In post-modernist style, we say that God is welcome to His opinion, but we don’t look at it that way. We imagine that if we are better than our neighbor (and in our own minds we always are!) we are okay with God. We have “all done the best we can.”

We will sing with gusto of our sin, just as long as we can compare ourselves favorably to our neighbor: “Chief of sinners though I be, I’m just glad you’re worse than me.” However, sin is not measured by nearer and farther, more holy and less holy, better and worse.

The problem here is that the Law is not a relative standard. When we look into the mirror of the Law, we see that we do not meet the perfect standard that was established by God and of which He is the perfect case. We stand condemned, because we cannot gaze into the face of Moses, which reflects only a glimpse of God’s radiant glory. Holy Law sets guilt very firmly over against us. His holiness over against us is shown by the glory of the Law.

But the Christian God is not merely “over against us.” The god who is only over against us would be the god of the Koran. He is that nebulous accusing presence. He is not like the God of the Bible. He would not be the God who is Jesus, born to be the true King for us. The God who is born for us is born to rescue—not condemn; to be merciful—not causing hurt nor harm; to be gracious—not guilt giving.

The Magi are searching for the newborn king. But what king? They seek Him in the palace of Herod, whom Matthew decisively calls “the king.” Where would you look for a king? Of course, in the palace of the king. The Magi knew kings, or at least they thought they did. They were advisors and seers in the royal courts of the east.

Perhaps they expected to get in with with the new king as well as the old one. However, they ought to have known better. They were poor seers and incompetent advisors, because they had not foreseen the reception they would get from old Herod, the king. For Herod, there could be no other king. His grasp on royal power was so iron-fisted that he slaughtered his own flesh and blood whenever he suspected his children of coveting his royal throne. Herod literally had no succession plan.

The Magi were hardly the “wise men” of myth, because they failed to understand the political situation into which they were waltzing. It’s not very wise to speak of another king to one who does not accept any other royal authority, not even in his own family. Foolishly, these Magi were even going to return to Herod as requested. This mistake would’ve cost them their lives. By preceding Herod, they were attracting death to Bethlehem like a corpse attracts flies. They were going to be Herod’s men. They were for the king in Jerusalem. But the true King in Bethlehem was ever for them, as He is for us.

These Magi were hardly “wise men.” They sound more like the old joke about the Supreme Court forbidding nativity scenes in the District of Columbia, because they could find neither a virgin nor three wise men in Washington. The biblical Magi were anything but wise. They were more like the Three Stooges.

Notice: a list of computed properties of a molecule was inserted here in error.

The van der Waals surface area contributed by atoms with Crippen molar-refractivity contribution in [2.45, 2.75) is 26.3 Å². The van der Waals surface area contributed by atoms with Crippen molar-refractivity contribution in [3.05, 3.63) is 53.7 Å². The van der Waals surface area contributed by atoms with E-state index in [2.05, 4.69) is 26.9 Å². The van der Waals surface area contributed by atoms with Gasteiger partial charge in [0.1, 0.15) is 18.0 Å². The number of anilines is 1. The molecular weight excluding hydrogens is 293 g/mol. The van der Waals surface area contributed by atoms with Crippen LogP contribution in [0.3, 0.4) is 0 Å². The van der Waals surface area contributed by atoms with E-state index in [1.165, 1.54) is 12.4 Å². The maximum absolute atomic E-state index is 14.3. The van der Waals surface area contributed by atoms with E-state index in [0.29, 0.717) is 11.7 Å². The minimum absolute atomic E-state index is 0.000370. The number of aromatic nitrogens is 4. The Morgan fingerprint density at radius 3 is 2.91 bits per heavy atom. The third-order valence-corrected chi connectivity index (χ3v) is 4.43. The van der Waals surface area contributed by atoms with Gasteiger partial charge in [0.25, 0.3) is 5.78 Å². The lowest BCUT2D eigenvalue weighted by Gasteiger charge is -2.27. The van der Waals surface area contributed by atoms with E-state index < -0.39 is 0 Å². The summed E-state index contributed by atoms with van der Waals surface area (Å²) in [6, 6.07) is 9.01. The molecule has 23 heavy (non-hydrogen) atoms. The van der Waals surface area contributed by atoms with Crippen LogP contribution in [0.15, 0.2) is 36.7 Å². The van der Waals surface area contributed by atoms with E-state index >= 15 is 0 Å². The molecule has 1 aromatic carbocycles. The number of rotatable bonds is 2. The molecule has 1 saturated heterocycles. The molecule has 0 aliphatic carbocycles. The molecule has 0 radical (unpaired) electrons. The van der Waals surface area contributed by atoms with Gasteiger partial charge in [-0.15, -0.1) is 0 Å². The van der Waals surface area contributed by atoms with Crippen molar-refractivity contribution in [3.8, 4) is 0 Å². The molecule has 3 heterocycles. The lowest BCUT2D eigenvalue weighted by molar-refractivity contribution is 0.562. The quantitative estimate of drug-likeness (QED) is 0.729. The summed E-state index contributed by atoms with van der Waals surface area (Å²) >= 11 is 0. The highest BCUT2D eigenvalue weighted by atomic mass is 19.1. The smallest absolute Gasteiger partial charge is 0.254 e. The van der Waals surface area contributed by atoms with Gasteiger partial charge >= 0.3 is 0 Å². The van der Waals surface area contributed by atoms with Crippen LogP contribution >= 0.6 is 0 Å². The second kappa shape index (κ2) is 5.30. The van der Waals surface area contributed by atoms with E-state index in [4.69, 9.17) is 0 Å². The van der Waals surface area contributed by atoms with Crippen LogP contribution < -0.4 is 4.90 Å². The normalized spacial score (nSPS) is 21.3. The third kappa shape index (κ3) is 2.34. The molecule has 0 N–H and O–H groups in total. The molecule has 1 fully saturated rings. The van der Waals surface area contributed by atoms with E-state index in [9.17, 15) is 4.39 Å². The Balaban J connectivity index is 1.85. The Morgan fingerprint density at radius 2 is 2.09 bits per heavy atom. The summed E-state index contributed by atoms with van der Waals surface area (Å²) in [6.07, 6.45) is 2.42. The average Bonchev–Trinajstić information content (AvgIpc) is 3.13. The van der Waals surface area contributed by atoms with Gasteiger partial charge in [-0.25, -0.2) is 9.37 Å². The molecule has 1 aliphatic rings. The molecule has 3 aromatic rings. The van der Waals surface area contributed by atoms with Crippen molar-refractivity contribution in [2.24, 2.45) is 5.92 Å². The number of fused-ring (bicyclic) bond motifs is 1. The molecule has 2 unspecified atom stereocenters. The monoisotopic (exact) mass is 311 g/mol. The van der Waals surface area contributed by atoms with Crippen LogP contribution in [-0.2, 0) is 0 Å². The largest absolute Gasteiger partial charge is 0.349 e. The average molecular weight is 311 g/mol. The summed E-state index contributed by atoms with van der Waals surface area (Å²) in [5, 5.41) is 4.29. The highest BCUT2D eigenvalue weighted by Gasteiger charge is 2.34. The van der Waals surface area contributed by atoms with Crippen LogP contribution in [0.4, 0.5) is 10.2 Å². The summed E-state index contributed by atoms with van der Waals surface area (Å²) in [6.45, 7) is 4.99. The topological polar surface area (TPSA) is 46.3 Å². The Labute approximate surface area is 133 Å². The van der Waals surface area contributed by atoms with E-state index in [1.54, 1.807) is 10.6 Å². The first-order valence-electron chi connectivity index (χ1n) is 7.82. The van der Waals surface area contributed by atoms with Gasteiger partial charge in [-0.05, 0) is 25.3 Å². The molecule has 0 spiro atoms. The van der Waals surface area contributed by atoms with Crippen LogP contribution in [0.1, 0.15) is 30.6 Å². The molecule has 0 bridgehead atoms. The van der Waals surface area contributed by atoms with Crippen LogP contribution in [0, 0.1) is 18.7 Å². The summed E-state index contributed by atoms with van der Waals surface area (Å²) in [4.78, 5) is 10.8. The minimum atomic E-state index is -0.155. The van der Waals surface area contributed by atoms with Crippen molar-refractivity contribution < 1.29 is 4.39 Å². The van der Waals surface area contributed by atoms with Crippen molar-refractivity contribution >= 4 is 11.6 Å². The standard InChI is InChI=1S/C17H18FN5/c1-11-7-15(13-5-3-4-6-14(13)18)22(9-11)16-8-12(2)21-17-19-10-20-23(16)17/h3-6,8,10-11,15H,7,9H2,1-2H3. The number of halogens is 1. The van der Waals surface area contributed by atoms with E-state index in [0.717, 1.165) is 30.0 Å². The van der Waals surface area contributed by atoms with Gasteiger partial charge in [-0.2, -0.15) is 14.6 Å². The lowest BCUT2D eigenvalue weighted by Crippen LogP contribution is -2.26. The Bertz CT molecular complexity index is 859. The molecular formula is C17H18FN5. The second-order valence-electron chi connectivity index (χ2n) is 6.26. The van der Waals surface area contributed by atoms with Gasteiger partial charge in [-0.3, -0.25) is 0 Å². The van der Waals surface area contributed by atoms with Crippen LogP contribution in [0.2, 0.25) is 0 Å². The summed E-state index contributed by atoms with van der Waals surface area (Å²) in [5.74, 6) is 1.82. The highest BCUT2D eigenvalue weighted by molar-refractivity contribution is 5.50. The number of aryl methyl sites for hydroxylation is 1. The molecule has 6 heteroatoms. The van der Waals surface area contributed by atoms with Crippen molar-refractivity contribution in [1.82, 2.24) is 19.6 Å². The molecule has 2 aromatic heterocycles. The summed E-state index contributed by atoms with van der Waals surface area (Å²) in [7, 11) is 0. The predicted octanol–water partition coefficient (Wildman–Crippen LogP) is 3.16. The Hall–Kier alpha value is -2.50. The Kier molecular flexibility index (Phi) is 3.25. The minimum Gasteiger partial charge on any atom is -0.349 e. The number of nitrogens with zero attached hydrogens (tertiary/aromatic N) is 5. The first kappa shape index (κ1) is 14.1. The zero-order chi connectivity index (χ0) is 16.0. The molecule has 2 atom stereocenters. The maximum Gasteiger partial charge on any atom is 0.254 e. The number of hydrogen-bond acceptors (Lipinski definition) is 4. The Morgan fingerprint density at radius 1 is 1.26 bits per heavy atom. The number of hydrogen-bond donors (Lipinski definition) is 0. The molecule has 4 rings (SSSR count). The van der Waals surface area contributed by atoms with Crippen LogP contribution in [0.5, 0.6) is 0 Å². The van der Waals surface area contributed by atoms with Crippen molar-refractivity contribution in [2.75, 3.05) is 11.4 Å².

So why does the Lord send them this star that leads them to the place where the child was? Magi were representatives of pagan religion as far as the Bible is concerned. They were opponents of the Most High God. These Magi were ignorant of the Messianic promises of the Old Testament. The pet priests of King Herod had to inform them that the new king was to be born in Bethlehem of Judea. And despite all our mythology about the three gifts as confessions of divinity, the Magi most likely did not understand that the One to whom they bowed was something more than a potential, and now very much endangered, successor to King Herod.

If they were so incompetent, why does God lead them to be the first Gentiles to look upon the Savior of the world? It is hardly an endorsement for the messianic majesty that such foolish advisers should come to prostrate themselves eastern-style before the newborn King. No earthly king would covet such an honor, not even bloody Herod!

What kind of royal court does this newborn King accept around Him? Poor indeed. He accepts the incompetent, stumbling, pagan Magi. And why? What good could they bring to the situation? What assets could they offer to His royal authority?

The answer is very simple and is tied directly to the kind of King this baby claims to be. He is the God for us. Not we for Him. Like the Magi, we bring nothing to the table. We have no negotiating chips. We offer Him nothing of value.

This is why His name is majestic in all the earth. He humbles Himself to reveal Himself to those who come bringing nothing but their failure. He opens His royal court to those who bring to Him the burden of death. He embraces those who cannot take care of themselves without divine intervention. He seeks and saves those who are lost. A star shall come out of Jacob for those who cannot find their way without the light that He sends. He saves those who were destroyed by the demonic powers by freeing them from their bondage. He saves Gentile Magi like us. He saves us because He is for us.

Our sins are more than just spiritual pitfalls. We are, at heart, Magi, seeking the King in our own way, looking for the King in all the wrong places. Looking in palaces rather than humble shelters. Looking for life where there is only death, and bringing death where there is only the Life. Touting our competence and tooting our own horns.